When the radar receiver is sensitive enough (of course, much more sensitive than the ordinary radar receiver), it can receive the reflected signal through the wall. Using mature signal processing technology to filter out the reflections of static objects such as walls and furniture, signals that people are really interested in can be separated, such as various useful information such as the location of the person.
The radar sensor function is getting stronger and stronger

  In the past, the ability of radar technology to assist in disaster management and law enforcement has been limited because it did not have enough computing power and speed to filter out background noise in complex environments such as gravel and generate real-time images.
  But today, radar sensors have the ability to collect and process large amounts of data, even in harsh environments, and can generate high-resolution images of targets. Through complex algorithms, they can display data in near real-time. This requires a high-speed computer processor to process a large amount of data quickly, and it also requires a broadband circuit that can transmit data quickly, thereby increasing the resolution of the image.
  The latest developments in millimeter-wave wireless technology, from 5G to 5G+ and even higher configurations, may help to further improve this technology, using a wider bandwidth to provide higher resolution images. Wireless technology will also speed up data processing time and greatly reduce latency.
  Fasai’s laboratory is developing a high-speed method for remotely depicting the electrical characteristics of walls. This helps calibrate radar waves and optimize antennas to make it easier for waves to pass through walls and minimize wall obstruction. The team also developed software and hardware systems to achieve near real-time analysis of big data in the radar system.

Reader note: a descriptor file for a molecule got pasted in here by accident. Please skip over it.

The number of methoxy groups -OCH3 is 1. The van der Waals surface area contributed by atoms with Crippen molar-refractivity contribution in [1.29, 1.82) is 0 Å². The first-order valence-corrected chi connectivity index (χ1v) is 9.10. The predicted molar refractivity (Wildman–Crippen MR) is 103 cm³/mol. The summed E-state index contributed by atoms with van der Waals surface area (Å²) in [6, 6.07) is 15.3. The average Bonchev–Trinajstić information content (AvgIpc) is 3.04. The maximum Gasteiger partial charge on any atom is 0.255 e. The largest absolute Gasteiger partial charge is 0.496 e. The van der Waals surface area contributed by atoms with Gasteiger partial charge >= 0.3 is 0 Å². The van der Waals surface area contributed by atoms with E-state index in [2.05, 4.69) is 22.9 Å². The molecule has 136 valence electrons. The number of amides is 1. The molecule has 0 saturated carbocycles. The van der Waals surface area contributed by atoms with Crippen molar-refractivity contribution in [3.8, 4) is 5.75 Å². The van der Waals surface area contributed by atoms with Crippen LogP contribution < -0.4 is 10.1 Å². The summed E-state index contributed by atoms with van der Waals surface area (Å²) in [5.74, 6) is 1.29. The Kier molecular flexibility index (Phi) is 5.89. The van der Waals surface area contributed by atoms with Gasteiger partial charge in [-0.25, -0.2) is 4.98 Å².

Have the power of “superman”

  At present, due to the limitation of antenna size, low-frequency radar systems that can see through walls are usually “behemoths.” The wavelength of the electromagnetic signal is related to the size of the antenna. Scientists have been working hard to push the penetration radar technology to higher frequencies in order to build smaller and more portable systems.
  These through-wall fluoroscopy radars can track the movement of the individual as well as the heartbeat and breathing rate. This technology can also be used to determine the overall layout of a building from a distance, and even go deep into the wall to confirm the location of pipes and wires, and to detect hidden weapons and booby traps.
  In addition to providing tools for disaster response, law enforcement, and the military, this technology can also be used to monitor the elderly or obtain vital signs of patients with infectious diseases from outside the ward.
  In the future, people also hope that it can be combined with more technologies. For example, someone is even studying a kind of through-wall perspective radar, which can generate sufficiently accurate facial images for the facial recognition system to accurately recognize. In this way, people may truly have the power of “superman”.